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Re: EEVblog #855 - Ceramic Capacitor Piezoelectric Effect
« Reply #61 on: March 02, 2016, 04:02:32 pm »
If room permits, replace with different composition cap? Electro SMD or radial (laid on side)? I've seen some pretty small radials...

Or poly-something?

That should eliminate the issue, no?
 

Offline cte7ds

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Re: EEVblog #855 - Ceramic Capacitor Piezoelectric Effect
« Reply #62 on: March 03, 2016, 12:51:50 pm »
Checked my Brymen BM869 and BM189. Couldn't hear anything in a quiet room with the backlights turned on and my ear pressed against the backs.  :-+

However, I've gotten (and keep on getting) my fair share of this problem, thanks to Logitech... (https://www.eevblog.com/forum/repair/ceramic-capacitor-whine-in-logitech-g-series-mice/:--
 

Offline Georgitsu

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Re: EEVblog #855 - Ceramic Capacitor Piezoelectric Effect
« Reply #63 on: March 05, 2016, 06:28:21 am »
This was great! I noticed a similar high-pitched squeal on a instrument I was designing, but I didn't know what it was from. First I thought it was from the speaker output, but later discovered this piezo-electric effect of certain capacitors and realized that was surely the cause.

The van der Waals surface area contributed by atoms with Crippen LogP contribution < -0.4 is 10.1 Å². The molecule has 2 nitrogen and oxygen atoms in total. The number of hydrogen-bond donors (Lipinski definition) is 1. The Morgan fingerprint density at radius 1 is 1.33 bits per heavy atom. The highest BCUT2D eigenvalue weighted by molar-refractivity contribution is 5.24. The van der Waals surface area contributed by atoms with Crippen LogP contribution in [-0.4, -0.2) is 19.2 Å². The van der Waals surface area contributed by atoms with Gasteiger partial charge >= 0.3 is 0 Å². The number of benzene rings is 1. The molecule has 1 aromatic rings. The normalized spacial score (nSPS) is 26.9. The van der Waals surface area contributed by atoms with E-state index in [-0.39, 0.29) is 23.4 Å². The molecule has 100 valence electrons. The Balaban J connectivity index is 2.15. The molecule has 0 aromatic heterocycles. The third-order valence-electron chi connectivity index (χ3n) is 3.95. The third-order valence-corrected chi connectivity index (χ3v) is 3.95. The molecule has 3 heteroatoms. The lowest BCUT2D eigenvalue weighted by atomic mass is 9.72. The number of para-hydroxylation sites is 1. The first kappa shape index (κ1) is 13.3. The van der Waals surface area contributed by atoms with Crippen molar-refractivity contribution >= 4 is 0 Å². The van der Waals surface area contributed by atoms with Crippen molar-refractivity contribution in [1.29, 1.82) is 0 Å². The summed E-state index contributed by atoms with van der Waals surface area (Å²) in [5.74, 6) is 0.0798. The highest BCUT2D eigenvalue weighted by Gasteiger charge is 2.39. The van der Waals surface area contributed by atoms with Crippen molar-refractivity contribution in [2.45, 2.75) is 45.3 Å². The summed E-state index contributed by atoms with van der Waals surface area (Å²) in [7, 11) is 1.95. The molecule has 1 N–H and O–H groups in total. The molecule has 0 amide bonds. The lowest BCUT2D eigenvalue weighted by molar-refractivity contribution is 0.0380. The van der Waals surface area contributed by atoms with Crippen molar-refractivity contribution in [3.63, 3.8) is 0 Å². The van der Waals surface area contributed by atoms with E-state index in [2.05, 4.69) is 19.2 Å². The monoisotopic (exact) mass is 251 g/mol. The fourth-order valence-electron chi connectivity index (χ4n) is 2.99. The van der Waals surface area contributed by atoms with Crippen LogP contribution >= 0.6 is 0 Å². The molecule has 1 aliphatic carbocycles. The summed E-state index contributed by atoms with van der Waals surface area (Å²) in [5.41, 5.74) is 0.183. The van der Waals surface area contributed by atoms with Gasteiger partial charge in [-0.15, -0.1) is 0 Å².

Cool video!  :-+
 

Offline Synthetase

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Re: EEVblog #855 - Ceramic Capacitor Piezoelectric Effect
« Reply #64 on: March 20, 2016, 03:10:05 pm »
I've checked with my BM257s, with my ear stuck on it without the backlight, I can hear a really really fait buzzing that slightly change with the backlight is on, but as the backlight is not white, the voltage is probably lower, the design is different so not really an interesting test after all, but mine is faintly buzzing even without the backlight
Yep, I tried exactly the same thing, same result.

Online EEVblog

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Re: EEVblog #855 - Ceramic Capacitor Piezoelectric Effect
« Reply #65 on: March 25, 2016, 08:42:51 am »